In science, holism, seen as the opposite of reductionism, is a theory that the universe and especially "living nature", aka powered CHNOPS+ animate nature, is correctly seen in terms of interacting wholes, such as of living organisms, which are more than the mere sum of elementary particles. [1]

In 1888, Charles Whitman, an American zoologist, in his “Seat of Formative and Regenerative Energy”, as cited by Judson Herrick (1956), outlined the following early holism-like statement:

“So in the development of a germ, in the repair of injured parts, and in the regeneration of lost parts, the fact is irresistibly forced upon us, that the ‘organism as a whole’ controls the formative processes going on in each part. The formative power then belongs only to the organism as a physiological whole, and it does not represent a sum or aggregate of atomic, molecular and other forces; and it disappears as such the moment the nexus is destroyed.”

In 1926, Jan Smuts, an South African philosopher and statesman, in his Holism and Evolution, introduced the term "holism" . [2]

In 2005, Peter Corning was presenting holism in the form of a mixture or hodgepodge of combined types various systems theories, such as chaos theory, complexity theory, emergence theory, cybernetics, synergy, bioeconomics, and evolution, often sewn with references to entropy. [3]

The Santa Fe Institute is often viewed as a representative school of holism thought.

The following are related quotes:

“The conception of the ‘organism as a whole’ may in a degree be mystical as used by some writers, the demonstration of a specific mechanism that at all times makes the normal individual a unit takes this conception out of the realm of mysticism or vitalism and places it on a scientific foundation.”
— George Coghill (1930), “The Structural Basis of the Integration of Behavior” [5]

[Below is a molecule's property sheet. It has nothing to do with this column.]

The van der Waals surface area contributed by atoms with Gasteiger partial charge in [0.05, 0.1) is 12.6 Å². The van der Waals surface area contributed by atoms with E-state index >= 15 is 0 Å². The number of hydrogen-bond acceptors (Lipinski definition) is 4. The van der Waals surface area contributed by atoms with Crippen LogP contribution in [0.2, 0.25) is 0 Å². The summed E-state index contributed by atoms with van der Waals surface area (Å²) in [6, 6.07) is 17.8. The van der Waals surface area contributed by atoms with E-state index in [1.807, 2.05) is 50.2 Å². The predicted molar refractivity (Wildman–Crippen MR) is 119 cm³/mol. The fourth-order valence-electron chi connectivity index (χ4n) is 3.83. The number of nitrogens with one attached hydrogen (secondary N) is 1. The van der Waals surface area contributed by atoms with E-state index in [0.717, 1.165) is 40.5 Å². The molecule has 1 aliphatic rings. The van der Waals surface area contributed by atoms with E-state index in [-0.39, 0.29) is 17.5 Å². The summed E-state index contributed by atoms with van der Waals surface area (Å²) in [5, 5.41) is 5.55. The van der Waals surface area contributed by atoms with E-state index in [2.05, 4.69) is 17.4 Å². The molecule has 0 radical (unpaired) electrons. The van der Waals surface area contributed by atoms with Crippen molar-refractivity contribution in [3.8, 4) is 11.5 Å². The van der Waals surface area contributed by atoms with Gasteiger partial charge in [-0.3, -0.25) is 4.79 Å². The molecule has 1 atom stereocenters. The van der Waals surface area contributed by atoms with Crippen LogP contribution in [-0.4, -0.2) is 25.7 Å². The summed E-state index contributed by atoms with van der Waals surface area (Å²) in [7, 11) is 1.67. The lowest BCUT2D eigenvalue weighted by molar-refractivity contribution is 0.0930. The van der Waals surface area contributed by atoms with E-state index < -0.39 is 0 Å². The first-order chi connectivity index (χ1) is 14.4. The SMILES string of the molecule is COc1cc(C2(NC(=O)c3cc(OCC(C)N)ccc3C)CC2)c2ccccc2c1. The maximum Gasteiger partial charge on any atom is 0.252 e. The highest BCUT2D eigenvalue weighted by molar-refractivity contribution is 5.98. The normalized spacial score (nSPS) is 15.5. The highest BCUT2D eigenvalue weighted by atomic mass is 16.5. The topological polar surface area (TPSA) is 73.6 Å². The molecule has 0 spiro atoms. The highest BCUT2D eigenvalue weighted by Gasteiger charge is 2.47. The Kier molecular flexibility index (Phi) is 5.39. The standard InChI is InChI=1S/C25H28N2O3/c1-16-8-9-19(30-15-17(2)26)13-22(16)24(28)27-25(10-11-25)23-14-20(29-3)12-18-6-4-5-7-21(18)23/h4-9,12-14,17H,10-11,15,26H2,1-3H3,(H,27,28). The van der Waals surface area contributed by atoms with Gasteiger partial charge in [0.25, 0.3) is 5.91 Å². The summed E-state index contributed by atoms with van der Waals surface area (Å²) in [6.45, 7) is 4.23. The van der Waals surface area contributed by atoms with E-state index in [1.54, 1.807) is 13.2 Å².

“At its nuttiest extreme are those with holistics in their heads, those whose reaction to reductionism takes the form of a belief in psychic energies, life forces that cannot be described in terms of the ordinary laws of inanimate nature.”
Steven Weinberg (1992), Dreams of a Final Theory [4]

“At first glance, it appears that the paradigm of ‘reduction’, the idea that the whole is just the sum of its parts (presuming, as it does, that the parts exist independent of the whole), is untenable when applied to a study of international relations. The opposite of reductionism might be characterized as ‘holistics’, that you cannot understand the whole in terms of its parts but must create an entirely different science starting from the whole (e.g., developing a science of the physical behavior of gases without presuming the existence of molecules—a science which actually has been done, i.e. thermodynamics, with limited successes). The practitioners of reductionism would counter that if you really know the properties of the individual, including knowledge of how that individual is governed by the environment in which it finds itself, that you could deduce the properties of the collective. Such an attitude towards a science, such a working hypothesis for the acquisition of further knowledge, is non-testable, as is Occam’s razor. You can’t say reductionism is wrong; its supports will say you haven’t pushed it far enough. The same can be said for holistics. However, when progress towards knowledge in a reductionism sense is made (as was the case with the physics of gases), it is usually felt that more understanding has been gained: you know more about something when you can link its behavior to that of its elements. I choose to try to make progress in this sense.”
Alvin Saperstein (1999), Dynamic Modelling of the Onset of War (pg. 22)

1. Holism – Merriam-Webster Collegiate Dictionary (2000).
2. Smuts, Jan C. (1926). Holism and Evolution. MacMillan.
3. Corning, Peter A. (2005). Holistic Darwinism: Synergy, Cybernetics, and the Bioeconomics of Evolution (ch. 12: To Be or Entropy: Thermodynamics, Information, and Life Revisited, pgs. 313-). University of Chicago Press.
4. Weinberg, Steven. (1992). Dreams of a Final Theory: the Scientist’s Search for the Ultimate Laws of Nature (pg. 53). Random House.
5. (a) Coghill, George E. (1930). “The Structural Basis of the Integration of Behavior” (pgs. 642-43), National Academy of Science, 16:637-43.
(b) Herrick, C. Judson. (1956). The Evolution of Human Nature (abs) (pg. 83). University of Texas Press.
6. (a) Whitman, Charles O. (1888). “Seat of Formative and Regenerative Energy”, Journal of Morphology, 2:27-49.
(b) Herrick, C. Judson. (1956). The Evolution of Human Nature (abs) (pg. 93). University of Texas Press.

External links
‚óŹ Holism – Wikipedia.

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